Field all strung out behind Ben.
The problem with being the only pro in the field is that you're totally marked by everyone. Everyone figures the pro is strongest, let the pro do the work, hang on for dear life. Usually when the pro peels off everyone else sits up too.
The exceptions are the racers that want to take advantage of the pro's quiet times. A savvy and strong racer can get clear just after the pro peels off, try to establish a gap, and wait for the pro to rocket across the gap. At that point the group may solidify off the front and go all the way to the finish.
For the first time in a while I saw Secondo at a race. I met him somewhat inadvertently after deciding to try and give him help at an early Plainville Series. I even made a clip of that race. He raced like he hadn't been away, smooth and powerful.
Splits start to appear.
As the race progressed - it's all relative but for me that's 15 minutes or so - the legs started feeling a bit tired in the field. As Ben piled on the pressure, as others tried to keep pushing, the single file field started to splinter.
With only a dozen or so racers truly strong enough to work so hard so consistently at the front, the field didn't blow apart as quickly as it might have. Sitting in is always easier so us pack fodder just hung on for dear life, hoping the strong guys up front would finally tire of the massive pace and ease up for a bit.
Wind from the right, field splitting, guy in front jumps...
As I started getting tired I would stay in shelter just a touch too long. I'd enter the next section unprotected or slightly off a wheel or lose the wheel as the guy in front drilled it out of the corner. I had to dig into my reserves often, digging deep just to stay on the wheel.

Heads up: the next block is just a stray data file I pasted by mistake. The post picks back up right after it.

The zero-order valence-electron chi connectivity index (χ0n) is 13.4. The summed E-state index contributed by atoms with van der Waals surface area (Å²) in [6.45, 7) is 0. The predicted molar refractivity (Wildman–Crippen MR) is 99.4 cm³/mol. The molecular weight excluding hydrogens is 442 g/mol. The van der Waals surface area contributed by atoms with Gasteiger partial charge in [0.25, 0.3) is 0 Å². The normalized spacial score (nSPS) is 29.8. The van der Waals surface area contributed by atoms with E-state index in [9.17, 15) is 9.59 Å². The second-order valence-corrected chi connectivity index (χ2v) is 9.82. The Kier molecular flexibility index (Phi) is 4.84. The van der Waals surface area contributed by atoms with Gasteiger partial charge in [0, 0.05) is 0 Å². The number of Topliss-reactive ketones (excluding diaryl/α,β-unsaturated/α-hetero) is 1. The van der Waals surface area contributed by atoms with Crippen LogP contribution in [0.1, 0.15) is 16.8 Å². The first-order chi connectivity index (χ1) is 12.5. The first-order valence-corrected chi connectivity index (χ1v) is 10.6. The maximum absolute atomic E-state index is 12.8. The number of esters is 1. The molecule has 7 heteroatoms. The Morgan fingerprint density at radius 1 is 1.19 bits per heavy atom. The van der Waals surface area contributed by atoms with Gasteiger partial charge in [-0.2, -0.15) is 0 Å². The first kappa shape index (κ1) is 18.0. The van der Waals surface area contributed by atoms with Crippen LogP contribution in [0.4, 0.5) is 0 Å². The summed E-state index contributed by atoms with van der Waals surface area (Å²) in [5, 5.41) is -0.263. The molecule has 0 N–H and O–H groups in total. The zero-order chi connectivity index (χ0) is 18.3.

At the same time I knew sitting on the back of any group would be about the same. Pulling is tough, yes, and bridging a gap is tough, yes, but once on a group it's the same almost-too-much-pace-for-me effort. Therefore it made sense to try and make it to the front group because then I'd "be in the race".
Guys drilling it to get to the break forming ahead.
When a couple guys really drilled it to get to the group ahead I tagged along. If we could close that 10 second gap then I'd be in the front group, with all the strong guys. If I could hang on that would be phenomenal. Of course I had to get there first.
The three guys ride away from me.
Alas I couldn't even stay on the wheels. They went just a bit too fast for me and I blew up.
The group blowing by me.
On top of not being able to stay with the chasers I was so blown that I struggled to get back into the main group. I guess it didn't help that they were going really hard, but still, I was there for, oh, maybe 100 meters.
The group rides away